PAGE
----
• by Wes Singleton

The Dark Tower, D

Rated PG-13, 95 minutes

The incoherent mess that is "The Dark Tower" is one of this summer's biggest movie disappointments, and it will most disappoint fans of the Stephen King novel series its based upon. The filmmakers don't seem to know what to do with King's dense story, filled with mythology and colorful characters, and watered them down they barely resemble a shell of the books, but if even wasn't based on a well-known novel series, it would still not be a great movie.

Jake Chambers (Tom Taylor) is an 11-year-old adventure seeker who discovers clues about another dimension called Mid-World. Upon following the mystery, he is spirited away to Mid-World where he encounters a Gunslinger, Roland Deschain (Idris Elba), who is on a quest to reach the "Dark Tower" that resides in End-World and reach the nexus point between time and space that he hopes will save all existence from extinction. But with various monsters and a vicious sorcerer named Walter o'Dim, the Man in Black (Oscar-winner Matthew McConaughey, prancing around), hot on their trail, the unlikely duo find that their quest may be difficult to complete.

Fans or not of the novel series, most walking out of "The Dark Tower" will be asking, "what was that?" After years of development, it comes crashing down with a story so baffling and so different than King's story, for a moment I forgot that I myself had recently read a couple of the "The Dark Tower" books. Directed by Nikolaj Arcel ("A Royal Affair") and co-written by Arcel with Oscar-winner Akiva Goldsman ("A Beautiful Mind"), Jeff Pinkner and Anders Thomas Jensen, it has a few entertaining moments, but is beset with a myriad of problems.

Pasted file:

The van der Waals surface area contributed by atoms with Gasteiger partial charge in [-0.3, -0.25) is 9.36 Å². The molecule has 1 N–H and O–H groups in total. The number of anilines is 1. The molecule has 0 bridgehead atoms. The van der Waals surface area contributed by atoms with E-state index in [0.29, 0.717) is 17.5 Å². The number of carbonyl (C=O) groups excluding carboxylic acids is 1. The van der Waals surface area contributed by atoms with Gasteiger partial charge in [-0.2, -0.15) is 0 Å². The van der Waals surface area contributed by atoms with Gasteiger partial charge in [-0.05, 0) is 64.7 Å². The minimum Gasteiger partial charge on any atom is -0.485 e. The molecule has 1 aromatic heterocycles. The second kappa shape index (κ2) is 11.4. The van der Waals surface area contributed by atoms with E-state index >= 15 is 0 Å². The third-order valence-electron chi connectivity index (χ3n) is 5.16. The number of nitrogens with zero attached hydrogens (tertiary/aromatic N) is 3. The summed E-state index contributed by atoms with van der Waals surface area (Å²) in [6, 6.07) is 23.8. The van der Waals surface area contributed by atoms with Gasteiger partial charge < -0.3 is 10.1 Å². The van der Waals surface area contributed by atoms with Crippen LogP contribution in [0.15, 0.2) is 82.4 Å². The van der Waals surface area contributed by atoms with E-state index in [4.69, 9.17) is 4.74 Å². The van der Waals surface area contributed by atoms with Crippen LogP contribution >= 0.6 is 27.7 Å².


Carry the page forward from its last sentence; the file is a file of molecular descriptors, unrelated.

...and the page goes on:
First, it can't get a grasp of the story, which is obvious in the first act when it decides to focus on the kid instead of the gunslinger, played with magnetism by Elba in a bit of inspired casting, which comes to the second point. They make the gunslinger, the most interesting (and lead) character in the novels, a supporting character here, and his mission to get to the tower in the first place is so watered down you forget that is the main point here. Instead, we're subject to countless creatures and McConaughey's sorcerer wreaking havoc, which only shows off the dull storytelling.

Things don't get interesting until the end, and by then it's a standard, cliched shoot-em-up that ends in an awful mixture of two clear sources for KIng's stories: the spaghetti western classic "The Good, Bad and the Ugly" and Tolkien's "Lord of the Rings" series. The film's real standout is Elba, whose does his best in spite of the misguided direction and writing and who's far more interesting than McConaughey's hammy Man in Black, except that my eyes kept wandering to McConaughey's perfectly styled hair (or hair piece), something that clearly hasn't been altered by the changes to the space-time continuum at stake here.

"The Dark Tower" is unfortunate and considerably disappointing misfire given its source material and author, who can't be pleased with the results. Fan or not, you're better off staying away from this and reading one of the novels, or any book for that matter, and hope that the upcoming movie adaptation of King's horror novel "It" is much better than this travesty.

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